News National Barnaby Joyce ‘damaged’ goods, say Coalition MPs

Barnaby Joyce ‘damaged’ goods, say Coalition MPs

Barnaby Joyce on super opt out plan
Twitter Facebook Reddit Pinterest Email

A group of Federal MPs say they doubt Agriculture Minister Barnaby Joyce’s reliability, after his decision to oppose a Chinese-backed coal mine.

Mr Joyce’s stance defied the principle of “cabinet solidarity” and opposed the approval of the mine on prime agricultural land, reigniting debate within the Collation about whether he has the credentials to succeed Warren Truss as deputy PM and Nationals leader.

It has also been reported that the Chinese raised concerns at the highest levels of government about the possibility Mr Joyce would one day lead the junior Coalition partner.

• Joyce seeks anti-mine ally
• Labor believe tensions are behind cattle cut
• Lambie attacks Barnaby Joyce in bizarre video

The ABC spoke to a number of Nationals MPs who said his behaviour had damaged his standing internally.

Liberals said it was further evidence he should not succeed Mr Truss.

“(It’s about) cabinet solidarity … at that level of the Government you have to play by the rules,” one Liberal told the ABC.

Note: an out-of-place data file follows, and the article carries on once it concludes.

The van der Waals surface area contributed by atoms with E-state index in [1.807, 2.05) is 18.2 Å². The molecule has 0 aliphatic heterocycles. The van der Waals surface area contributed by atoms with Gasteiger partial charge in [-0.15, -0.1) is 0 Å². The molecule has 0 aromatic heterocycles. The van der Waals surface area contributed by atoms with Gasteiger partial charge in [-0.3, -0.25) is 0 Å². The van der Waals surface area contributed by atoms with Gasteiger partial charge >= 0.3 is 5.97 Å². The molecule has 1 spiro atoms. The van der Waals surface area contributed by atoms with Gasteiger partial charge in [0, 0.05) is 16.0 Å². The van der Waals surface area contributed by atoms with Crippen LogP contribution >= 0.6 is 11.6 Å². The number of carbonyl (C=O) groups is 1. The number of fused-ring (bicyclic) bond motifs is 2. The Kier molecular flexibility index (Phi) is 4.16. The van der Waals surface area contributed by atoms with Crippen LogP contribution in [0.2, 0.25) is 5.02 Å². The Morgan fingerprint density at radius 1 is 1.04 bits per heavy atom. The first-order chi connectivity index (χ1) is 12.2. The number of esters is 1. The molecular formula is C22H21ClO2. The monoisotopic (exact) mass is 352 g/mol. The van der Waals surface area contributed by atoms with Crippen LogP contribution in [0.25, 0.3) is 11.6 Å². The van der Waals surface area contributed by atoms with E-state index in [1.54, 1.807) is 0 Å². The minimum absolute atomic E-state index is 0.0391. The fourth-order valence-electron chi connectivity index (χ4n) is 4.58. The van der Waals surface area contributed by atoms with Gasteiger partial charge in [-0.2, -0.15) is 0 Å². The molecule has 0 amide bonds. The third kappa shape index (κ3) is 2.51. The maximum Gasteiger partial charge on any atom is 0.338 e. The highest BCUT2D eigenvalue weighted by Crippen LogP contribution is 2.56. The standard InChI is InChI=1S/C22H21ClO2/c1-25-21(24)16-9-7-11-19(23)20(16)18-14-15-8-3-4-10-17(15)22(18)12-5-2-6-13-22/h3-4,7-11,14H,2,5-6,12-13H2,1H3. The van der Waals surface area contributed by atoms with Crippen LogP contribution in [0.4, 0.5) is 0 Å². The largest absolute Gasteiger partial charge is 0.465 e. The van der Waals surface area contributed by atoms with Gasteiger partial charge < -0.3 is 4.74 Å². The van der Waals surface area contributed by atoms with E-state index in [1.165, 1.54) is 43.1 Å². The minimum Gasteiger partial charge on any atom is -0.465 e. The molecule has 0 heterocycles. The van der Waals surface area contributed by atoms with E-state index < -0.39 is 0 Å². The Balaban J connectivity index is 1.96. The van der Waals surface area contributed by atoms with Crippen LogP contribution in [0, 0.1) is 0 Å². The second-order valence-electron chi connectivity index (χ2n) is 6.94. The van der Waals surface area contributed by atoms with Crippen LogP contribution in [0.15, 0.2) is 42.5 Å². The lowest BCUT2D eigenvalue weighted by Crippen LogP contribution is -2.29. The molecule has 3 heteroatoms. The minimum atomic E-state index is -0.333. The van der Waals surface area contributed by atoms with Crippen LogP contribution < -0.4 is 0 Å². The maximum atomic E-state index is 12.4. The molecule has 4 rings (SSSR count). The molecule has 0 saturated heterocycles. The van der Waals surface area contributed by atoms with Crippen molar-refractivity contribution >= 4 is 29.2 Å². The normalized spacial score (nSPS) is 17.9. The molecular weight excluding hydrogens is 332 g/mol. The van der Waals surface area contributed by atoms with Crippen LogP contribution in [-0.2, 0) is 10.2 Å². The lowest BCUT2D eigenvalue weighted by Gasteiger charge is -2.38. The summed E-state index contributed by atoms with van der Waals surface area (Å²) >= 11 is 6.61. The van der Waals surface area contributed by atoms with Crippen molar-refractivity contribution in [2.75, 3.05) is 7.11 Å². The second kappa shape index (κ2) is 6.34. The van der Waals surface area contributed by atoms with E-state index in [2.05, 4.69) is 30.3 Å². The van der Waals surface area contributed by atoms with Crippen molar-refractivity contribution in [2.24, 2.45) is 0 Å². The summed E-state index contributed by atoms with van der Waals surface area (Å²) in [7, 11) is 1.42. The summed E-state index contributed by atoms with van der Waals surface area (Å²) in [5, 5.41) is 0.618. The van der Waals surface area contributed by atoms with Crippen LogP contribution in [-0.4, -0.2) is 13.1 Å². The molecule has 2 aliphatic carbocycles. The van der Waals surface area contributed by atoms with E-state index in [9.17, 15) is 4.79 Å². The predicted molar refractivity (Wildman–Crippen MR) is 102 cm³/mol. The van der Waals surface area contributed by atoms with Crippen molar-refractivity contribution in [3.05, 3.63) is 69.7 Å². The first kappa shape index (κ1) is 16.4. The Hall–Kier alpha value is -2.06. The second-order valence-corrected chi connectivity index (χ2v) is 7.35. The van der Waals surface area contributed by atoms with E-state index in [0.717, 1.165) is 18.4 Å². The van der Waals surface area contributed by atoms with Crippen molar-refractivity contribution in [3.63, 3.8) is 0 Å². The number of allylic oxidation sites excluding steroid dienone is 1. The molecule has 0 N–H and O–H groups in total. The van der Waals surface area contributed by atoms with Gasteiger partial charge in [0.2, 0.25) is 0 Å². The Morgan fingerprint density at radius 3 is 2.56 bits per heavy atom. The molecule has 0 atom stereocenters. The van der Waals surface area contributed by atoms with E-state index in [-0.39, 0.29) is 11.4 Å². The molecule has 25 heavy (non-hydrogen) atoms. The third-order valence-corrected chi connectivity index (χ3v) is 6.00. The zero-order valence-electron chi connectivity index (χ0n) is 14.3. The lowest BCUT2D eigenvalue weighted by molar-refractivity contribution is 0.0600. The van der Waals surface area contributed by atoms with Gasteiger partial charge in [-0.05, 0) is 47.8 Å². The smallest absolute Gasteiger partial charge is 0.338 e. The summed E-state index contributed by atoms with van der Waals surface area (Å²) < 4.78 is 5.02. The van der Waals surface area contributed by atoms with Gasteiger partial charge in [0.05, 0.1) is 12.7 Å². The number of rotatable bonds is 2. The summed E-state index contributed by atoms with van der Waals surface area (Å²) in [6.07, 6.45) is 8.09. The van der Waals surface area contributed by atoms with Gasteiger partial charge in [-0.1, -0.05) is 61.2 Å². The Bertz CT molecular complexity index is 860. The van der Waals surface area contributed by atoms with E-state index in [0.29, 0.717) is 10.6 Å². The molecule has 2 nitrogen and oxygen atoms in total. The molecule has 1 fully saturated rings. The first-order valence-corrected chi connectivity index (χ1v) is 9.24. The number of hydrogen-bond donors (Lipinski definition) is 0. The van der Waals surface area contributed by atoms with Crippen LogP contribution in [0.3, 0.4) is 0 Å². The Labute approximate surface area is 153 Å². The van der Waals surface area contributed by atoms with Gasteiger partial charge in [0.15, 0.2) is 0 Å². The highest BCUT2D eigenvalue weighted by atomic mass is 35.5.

The senator said the Chinese spoke of their concerns about the possibility Mr Joyce following in the footsteps of Nationals leaders who had also taken on the trade portfolio.

“There was tremendous angst among the Chinese that he could become deputy prime minister and trade minister,” the senator told the ABC.

When asked if this was because Mr Joyce was seen as ‘xenophobic’, after Shenhua Watermark project manager Paul Jackson made the comment on Monday, the senator said, “exactly”.

But Nationals Senator Matt Canavan told ABC radio on Wednesday that “people like those with a backbone, and hate machiavellian people”.

Environment Minister Greg Hunt gave conditional approval to the $1 billion Shenhua Watermark project in northern NSW last week.

Since then, Mr Joyce argued strongly against it but said his concerns stemmed from his position as agriculture minister, not because the project was in his electorate.

Mr Joyce was at odds with the Prime Minister Tony Abbott about the issue, with the PM arguing it was possible for agriculture and mining to coexist on the land.

“My impression is Tony can’t stand the bloke,” a Lower House Liberal told the ABC.

“I think the PM is dreadfully worried about Barnaby as deputy PM because he’s a loose cannon.

“Tony has no problems leaving Warren in charge (as acting Prime Minister when he’s overseas) — I don’t think he’d say the same about Barnaby.”

A spokesman for the Prime Minister said Mr Abbott and Mr Joyce had an excellent working and personal relationship and to suggest otherwise was completely false.

with AAP

View Comments